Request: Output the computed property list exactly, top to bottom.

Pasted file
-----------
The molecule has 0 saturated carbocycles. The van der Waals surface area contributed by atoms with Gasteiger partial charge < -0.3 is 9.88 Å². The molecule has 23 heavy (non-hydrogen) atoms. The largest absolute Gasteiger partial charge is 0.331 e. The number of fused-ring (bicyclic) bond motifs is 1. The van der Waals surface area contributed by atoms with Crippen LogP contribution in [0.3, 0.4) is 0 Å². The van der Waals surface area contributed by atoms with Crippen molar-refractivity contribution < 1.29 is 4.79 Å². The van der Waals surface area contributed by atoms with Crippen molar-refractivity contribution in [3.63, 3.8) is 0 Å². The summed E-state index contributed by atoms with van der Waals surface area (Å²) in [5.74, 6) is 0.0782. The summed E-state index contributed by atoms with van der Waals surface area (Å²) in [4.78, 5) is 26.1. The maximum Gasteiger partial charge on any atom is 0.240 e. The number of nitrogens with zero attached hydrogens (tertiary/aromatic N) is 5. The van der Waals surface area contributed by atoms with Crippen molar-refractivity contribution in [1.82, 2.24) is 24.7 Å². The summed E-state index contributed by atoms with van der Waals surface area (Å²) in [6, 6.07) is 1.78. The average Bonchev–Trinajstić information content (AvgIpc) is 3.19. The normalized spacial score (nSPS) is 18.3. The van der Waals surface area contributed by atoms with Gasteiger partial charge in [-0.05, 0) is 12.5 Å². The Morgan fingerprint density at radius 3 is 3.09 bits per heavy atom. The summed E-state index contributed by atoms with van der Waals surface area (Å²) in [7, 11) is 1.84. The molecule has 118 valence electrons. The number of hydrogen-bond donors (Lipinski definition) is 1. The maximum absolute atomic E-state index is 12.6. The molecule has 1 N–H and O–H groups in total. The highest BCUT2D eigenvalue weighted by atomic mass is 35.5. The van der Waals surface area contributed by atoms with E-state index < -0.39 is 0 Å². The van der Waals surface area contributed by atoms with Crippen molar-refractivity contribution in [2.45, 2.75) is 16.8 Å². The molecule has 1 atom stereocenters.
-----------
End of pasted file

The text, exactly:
The molecule has 0 saturated carbocycles. The van der Waals surface area contributed by atoms with Gasteiger partial charge < -0.3 is 9.88 Å². The molecule has 23 heavy (non-hydrogen) atoms. The largest absolute Gasteiger partial charge is 0.331 e. The number of fused-ring (bicyclic) bond motifs is 1. The van der Waals surface area contributed by atoms with Crippen LogP contribution in [0.3, 0.4) is 0 Å². The van der Waals surface area contributed by atoms with Crippen molar-refractivity contribution < 1.29 is 4.79 Å². The van der Waals surface area contributed by atoms with Crippen molar-refractivity contribution in [3.63, 3.8) is 0 Å². The summed E-state index contributed by atoms with van der Waals surface area (Å²) in [5.74, 6) is 0.0782. The summed E-state index contributed by atoms with van der Waals surface area (Å²) in [4.78, 5) is 26.1. The maximum Gasteiger partial charge on any atom is 0.240 e. The number of nitrogens with zero attached hydrogens (tertiary/aromatic N) is 5. The van der Waals surface area contributed by atoms with Crippen molar-refractivity contribution in [1.82, 2.24) is 24.7 Å². The summed E-state index contributed by atoms with van der Waals surface area (Å²) in [6, 6.07) is 1.78. The average Bonchev–Trinajstić information content (AvgIpc) is 3.19. The normalized spacial score (nSPS) is 18.3. The van der Waals surface area contributed by atoms with Gasteiger partial charge in [-0.05, 0) is 12.5 Å². The Morgan fingerprint density at radius 3 is 3.09 bits per heavy atom. The summed E-state index contributed by atoms with van der Waals surface area (Å²) in [7, 11) is 1.84. The molecule has 118 valence electrons. The number of hydrogen-bond donors (Lipinski definition) is 1. The maximum absolute atomic E-state index is 12.6. The molecule has 1 N–H and O–H groups in total. The highest BCUT2D eigenvalue weighted by atomic mass is 35.5. The van der Waals surface area contributed by atoms with E-state index < -0.39 is 0 Å². The van der Waals surface area contributed by atoms with Crippen molar-refractivity contribution in [2.45, 2.75) is 16.8 Å². The molecule has 1 atom stereocenters.